In today’s Marvel Review, Comic Book Herald takes a look at the Uncanny X-Men: Rise and Fall of the Shi’Ar Empire. Is this really the end of the Shi’Ar? Should we even care about one of Marvel’s longest running space civilizations? Does Ed Brubaker own the Uncanny X-Men the same way he did Iron Fist and Captain America? What’s up with powerless Professor X? And just how much X-Men will you have needed to read before this arc makes any sense? Find out after the jump!
Comic Book Run: Uncanny X-Men: Rise and Fall of the Shi’Ar Empire (#475-486)
Publication Dates: July 2006–May 2007
Writer: Ed Brubaker Artist: Billy Tan
CBH Score: 6.7
Continuity Relevance?: Yes, major.
Who Needs It?: Deep lovers of all things X-Men and Marvel in space. Anybody who read Brubaker’s X-Men: Deadly Genesis. Readers who like watching Gladiator switch sides like Anakin.
You Can’t Get On My Level. You Gonna Need a Space Shuttle or a Ladder That’s Forever!
To be direct: The coolest thing about Uncanny X-Men: Rise and Fall of the Shi’Ar Empire is the name and concept. I’m a sucker for fleshed out Marvel civilizations (just ask Namor), and the idea of treating the Shi’Ar Empire like Rome is fantastic. Writer Ed Brubker has proven time and time again with Captain America and Iron Fist (not to mention his creator-owned Criminal, one of the better comics I’ve read in the last year) that he can brainstorm with the best of ’em. And the execution of the work is usually there to back up the concept.
Not this time.
Rise and Fall of the Shi’Ar Empire is simply a really cool idea with a painfully middling end result. In the wake of Brubaker’s own X-Men: Deadly Genesis (another outstanding concept that I won’t ruin here), we have Vulcan on a collision course with the Shi’Ar Empire, ready to tear the whole thing limb from limb.
Vulcan? That’s right – this entire story arc is highly reliant on his backstory in Deadly Genesis. As in, you better read that if you want to have any chance of following Rise and Fall. Brubaker wastes no time jumping right into X-Men lore here, and although that can be a far more enjoyable read if your’e caught up, it presents a challenge for those who are not.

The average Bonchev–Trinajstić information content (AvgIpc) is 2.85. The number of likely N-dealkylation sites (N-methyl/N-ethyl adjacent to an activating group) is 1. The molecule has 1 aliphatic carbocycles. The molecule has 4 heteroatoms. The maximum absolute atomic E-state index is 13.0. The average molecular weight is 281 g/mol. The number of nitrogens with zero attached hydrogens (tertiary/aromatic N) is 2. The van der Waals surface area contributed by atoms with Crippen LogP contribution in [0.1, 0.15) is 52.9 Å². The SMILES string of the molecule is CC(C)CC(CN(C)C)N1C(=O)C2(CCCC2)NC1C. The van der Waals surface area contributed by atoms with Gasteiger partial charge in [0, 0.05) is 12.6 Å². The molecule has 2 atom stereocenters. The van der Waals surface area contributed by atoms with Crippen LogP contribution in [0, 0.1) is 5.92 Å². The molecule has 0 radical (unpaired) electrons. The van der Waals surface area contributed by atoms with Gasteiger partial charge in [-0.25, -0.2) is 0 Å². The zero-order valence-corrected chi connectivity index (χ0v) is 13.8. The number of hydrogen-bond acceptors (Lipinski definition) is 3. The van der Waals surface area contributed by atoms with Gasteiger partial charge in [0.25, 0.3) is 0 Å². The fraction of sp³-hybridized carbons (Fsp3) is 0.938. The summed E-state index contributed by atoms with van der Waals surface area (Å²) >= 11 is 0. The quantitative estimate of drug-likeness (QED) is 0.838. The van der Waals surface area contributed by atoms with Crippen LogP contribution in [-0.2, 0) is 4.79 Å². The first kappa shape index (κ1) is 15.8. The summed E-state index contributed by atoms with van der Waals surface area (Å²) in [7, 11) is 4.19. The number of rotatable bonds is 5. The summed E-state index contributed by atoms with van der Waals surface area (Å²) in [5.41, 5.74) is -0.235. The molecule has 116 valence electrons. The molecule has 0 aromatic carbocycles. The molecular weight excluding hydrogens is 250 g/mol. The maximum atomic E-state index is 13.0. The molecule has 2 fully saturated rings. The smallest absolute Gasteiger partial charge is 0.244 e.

Brubaker also makes quick, lightning-fast references to Grant Morrison’s run on the New X-Men, Chris Claremont’s iconic introduction of the Shi’Ar and the phoenix force in Uncanny X-Men, and the impact of Brian Michael Bendis’s House of M on Professor Charles Xavier.
Can you read Rise and Fall without all this background knowledge. As with any story, I’m sure you could. Personally, I don’t enjoy stories that allude to details foreign to me; hence Comic Book Herald, a site dedicated to the complete reading order of these stories. And Rise and Fall does not waste time explaining what you might be missing. Fortunately for you, I do.
So Destroy All Copies With a Phoenix Blade?
I wouldn’t go that far. Although I’m not crazy about this story arc, it does contain some major Marvel continuity updates. For example, Professor Xavier’s little problem revealed at the end of X-Men: Deadly Genesis? Well that finds a completely implausible and frustratingly forced conclusion. Likewise, for those of you who enjoy reading Uncanny X-Men as one of your primary lines, this arc presents major implications for the X-team available.
Perhaps even bigger still, the huge Civil Shi’Ar that takes place will impact the ensuing Marvel Galaxy lines. Since many of these are particularly cool, it can’t hurt to know the state of the Shi’Ar Empire.
End of the day, though, Rise and Fall of the Shi’Ar Empire just isn’t that thoughtful of a read. It’s good, banal X-fun intended for longtime fans of Marvel’s mutants. I’m more interested in what the changes will mean for the X-Men and Marvel Universe moving forward. Check this one out on Marvel digital comics or find a cheap used copy.